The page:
NEW YORK, July 9 (Reuters) - The Securities and Exchange Commission on Monday fined a radio personality and his financial advice firm $300,000 for spreading misleading information about his signature “Buckets of Money” investment strategy.
The SEC administrative law judge in the case also barred San Diego-based syndicated radio host Raymond J. Lucia Sr. from associating with other advisers, brokers and dealers, and revoked his eponymous firm’s investment adviser registration.
Lucia, who hosts investing seminars and the nationally syndicated “Ray Lucia Show” on weekdays, has long promoted his retirement-focused financial strategy, which calls for retirees to spend money from “buckets” of safer assets like Treasury bonds before tapping riskier investments, to give those assets more time to grow.
The SEC judge, Cameron Elliot, said slideshows employed by Lucia failed to use actual historical data, like adviser fees and dividend rates for real estate investment trusts (REITs) he recommended, to show how fictional portfolios following his advice performed in past bear markets.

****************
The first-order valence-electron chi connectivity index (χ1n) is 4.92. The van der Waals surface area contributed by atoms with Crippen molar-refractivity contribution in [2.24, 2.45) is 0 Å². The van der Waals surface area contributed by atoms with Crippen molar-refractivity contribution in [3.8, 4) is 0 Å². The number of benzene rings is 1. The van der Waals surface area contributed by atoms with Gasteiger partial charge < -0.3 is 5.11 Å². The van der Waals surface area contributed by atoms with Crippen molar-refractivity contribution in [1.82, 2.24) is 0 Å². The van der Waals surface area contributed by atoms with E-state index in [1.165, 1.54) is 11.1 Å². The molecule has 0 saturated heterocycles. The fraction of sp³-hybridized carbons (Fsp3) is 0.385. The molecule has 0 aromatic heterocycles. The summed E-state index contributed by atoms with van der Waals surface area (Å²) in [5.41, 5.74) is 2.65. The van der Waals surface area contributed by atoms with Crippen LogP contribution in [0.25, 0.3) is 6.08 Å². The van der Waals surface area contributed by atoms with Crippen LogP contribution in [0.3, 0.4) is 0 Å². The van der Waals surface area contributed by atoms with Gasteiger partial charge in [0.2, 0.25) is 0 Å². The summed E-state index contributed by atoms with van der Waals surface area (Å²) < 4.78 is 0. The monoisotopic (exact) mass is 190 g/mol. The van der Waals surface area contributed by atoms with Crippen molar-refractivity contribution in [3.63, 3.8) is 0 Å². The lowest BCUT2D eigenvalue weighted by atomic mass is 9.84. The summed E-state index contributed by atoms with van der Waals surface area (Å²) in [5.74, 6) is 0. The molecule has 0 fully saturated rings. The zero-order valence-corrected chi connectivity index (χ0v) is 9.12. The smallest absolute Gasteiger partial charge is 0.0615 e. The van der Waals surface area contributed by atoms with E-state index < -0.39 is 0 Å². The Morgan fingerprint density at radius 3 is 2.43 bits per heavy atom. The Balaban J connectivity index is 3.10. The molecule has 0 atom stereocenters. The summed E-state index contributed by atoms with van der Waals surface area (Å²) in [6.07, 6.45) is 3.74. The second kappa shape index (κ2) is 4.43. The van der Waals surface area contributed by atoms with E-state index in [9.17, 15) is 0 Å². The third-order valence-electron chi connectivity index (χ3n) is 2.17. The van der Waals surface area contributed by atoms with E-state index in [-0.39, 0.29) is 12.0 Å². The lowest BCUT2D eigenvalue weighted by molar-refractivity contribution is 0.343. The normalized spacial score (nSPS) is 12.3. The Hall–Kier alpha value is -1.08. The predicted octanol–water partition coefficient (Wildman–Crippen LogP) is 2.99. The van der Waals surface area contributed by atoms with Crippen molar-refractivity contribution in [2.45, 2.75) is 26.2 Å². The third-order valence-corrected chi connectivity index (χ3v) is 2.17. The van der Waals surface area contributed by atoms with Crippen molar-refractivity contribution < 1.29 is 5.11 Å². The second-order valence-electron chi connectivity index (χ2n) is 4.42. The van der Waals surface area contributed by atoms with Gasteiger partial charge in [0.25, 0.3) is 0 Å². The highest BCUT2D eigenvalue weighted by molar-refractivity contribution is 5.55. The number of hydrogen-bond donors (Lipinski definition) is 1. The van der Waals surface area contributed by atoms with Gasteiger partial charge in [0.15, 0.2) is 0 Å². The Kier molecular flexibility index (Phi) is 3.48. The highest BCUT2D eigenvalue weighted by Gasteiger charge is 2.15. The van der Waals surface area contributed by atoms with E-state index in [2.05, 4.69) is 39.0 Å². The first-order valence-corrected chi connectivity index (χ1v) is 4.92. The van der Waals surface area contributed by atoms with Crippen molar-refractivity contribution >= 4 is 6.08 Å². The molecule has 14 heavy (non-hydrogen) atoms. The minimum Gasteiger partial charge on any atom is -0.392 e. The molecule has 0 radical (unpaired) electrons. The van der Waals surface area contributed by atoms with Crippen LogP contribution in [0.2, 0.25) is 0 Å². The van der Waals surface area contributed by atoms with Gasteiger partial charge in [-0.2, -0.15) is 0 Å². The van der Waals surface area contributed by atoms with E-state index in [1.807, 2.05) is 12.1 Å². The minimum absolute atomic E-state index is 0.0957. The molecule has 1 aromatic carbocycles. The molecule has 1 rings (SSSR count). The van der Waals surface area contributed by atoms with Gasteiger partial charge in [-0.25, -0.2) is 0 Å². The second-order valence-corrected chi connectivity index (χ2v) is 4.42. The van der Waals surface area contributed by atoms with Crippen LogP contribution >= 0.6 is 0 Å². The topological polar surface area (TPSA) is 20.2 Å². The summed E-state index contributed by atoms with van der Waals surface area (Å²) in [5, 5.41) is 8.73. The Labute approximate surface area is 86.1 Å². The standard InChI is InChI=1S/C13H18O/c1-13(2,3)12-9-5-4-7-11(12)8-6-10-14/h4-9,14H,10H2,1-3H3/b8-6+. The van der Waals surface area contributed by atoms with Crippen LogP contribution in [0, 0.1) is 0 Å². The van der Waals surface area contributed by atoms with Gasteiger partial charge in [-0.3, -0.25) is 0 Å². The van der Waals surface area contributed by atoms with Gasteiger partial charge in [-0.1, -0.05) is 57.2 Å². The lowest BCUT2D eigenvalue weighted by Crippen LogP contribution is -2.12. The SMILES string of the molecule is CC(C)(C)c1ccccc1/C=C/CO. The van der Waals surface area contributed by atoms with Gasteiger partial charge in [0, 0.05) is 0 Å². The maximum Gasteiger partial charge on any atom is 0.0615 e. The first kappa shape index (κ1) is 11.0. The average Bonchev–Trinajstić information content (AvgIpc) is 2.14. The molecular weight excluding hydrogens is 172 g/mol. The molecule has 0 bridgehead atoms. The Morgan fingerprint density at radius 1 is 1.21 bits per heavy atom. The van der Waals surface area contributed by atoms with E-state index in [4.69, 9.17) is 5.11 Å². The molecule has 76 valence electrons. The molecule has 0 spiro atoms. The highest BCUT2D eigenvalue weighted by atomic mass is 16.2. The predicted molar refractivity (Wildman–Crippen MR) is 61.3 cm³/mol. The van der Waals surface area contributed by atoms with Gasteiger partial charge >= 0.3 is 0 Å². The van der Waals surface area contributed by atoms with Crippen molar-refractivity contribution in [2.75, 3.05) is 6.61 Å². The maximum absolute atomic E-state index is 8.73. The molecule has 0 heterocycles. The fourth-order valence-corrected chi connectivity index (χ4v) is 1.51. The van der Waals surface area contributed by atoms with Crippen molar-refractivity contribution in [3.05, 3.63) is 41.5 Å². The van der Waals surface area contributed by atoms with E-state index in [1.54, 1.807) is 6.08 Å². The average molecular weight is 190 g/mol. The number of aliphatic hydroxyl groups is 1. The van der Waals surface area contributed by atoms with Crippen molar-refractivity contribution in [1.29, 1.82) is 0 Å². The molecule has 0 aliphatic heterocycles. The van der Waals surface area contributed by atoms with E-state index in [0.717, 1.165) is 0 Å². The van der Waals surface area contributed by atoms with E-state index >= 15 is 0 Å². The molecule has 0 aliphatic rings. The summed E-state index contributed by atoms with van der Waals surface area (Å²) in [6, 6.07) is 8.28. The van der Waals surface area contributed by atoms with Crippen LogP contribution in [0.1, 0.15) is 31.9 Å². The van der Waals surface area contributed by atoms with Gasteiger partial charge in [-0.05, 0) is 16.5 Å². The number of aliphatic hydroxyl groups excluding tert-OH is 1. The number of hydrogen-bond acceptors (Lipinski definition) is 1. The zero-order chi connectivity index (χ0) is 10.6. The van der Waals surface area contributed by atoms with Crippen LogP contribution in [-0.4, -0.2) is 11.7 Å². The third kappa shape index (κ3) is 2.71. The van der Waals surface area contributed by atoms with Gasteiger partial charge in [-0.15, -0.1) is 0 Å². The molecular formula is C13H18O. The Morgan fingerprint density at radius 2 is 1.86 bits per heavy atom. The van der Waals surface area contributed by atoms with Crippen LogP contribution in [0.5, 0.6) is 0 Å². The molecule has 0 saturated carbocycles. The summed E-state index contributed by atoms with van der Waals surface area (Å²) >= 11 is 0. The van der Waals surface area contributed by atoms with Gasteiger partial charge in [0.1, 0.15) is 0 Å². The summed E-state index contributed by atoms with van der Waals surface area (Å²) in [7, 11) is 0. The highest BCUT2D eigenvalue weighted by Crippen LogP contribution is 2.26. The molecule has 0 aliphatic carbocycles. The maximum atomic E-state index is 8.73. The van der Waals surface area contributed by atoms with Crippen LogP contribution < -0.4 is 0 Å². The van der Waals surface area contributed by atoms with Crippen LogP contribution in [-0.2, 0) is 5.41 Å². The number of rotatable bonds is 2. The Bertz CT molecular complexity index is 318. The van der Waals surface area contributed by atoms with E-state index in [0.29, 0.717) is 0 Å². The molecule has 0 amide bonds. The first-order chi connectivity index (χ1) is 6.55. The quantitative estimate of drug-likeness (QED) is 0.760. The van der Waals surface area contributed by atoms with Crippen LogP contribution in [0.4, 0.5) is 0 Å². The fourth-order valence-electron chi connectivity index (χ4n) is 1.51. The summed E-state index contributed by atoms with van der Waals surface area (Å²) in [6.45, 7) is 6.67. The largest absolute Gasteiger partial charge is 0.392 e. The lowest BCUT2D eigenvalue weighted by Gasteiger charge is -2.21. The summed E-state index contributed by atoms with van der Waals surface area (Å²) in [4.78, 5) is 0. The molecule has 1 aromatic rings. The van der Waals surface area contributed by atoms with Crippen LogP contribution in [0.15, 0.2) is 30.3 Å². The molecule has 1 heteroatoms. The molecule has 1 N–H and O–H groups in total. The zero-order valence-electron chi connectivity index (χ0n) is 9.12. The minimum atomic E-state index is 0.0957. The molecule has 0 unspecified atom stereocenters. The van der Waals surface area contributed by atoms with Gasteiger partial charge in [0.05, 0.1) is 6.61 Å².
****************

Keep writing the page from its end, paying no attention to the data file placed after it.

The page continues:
“He knew his fiduciary obligations as an investment adviser and he knew that he was violating them by misleading prospective clients for the purpose of selling REITs,” the ruling said. “He ... became very financially successful as a result.”
Lucia has denied the allegations, and his attorney said an appeal was likely.
“It’s a very severe penalty, particularly in light of the fact that no investor was alleged to have lost any money at all,” said Wrenn Chais, a Los Angeles-based lawyer with Locke Lord LLP. “It’s had a devastating effect on his career.”
If the decision stands it would effectively put Lucia out of the financial advisory business, the SEC judge wrote. Lucia’s firm - Raymond J. Lucia Cos Inc - managed about $300 million of assets in 2010, according to the SEC.
Benette Zivley, a lawyer in Munsch Hardt Kopf & Harr PC in Austin, Texas, said it would be hard for an investor to determine whether Lucia’s back tests were accurate without regulatory intervention.
“What they’re trying to do is get the guy out of the industry before we do have articulated harm to investors,” said Zivley, a former Texas securities commissioner.
Reporting By Trevor Hunnicutt; Editing by Linda Stern and Steve Orlofsky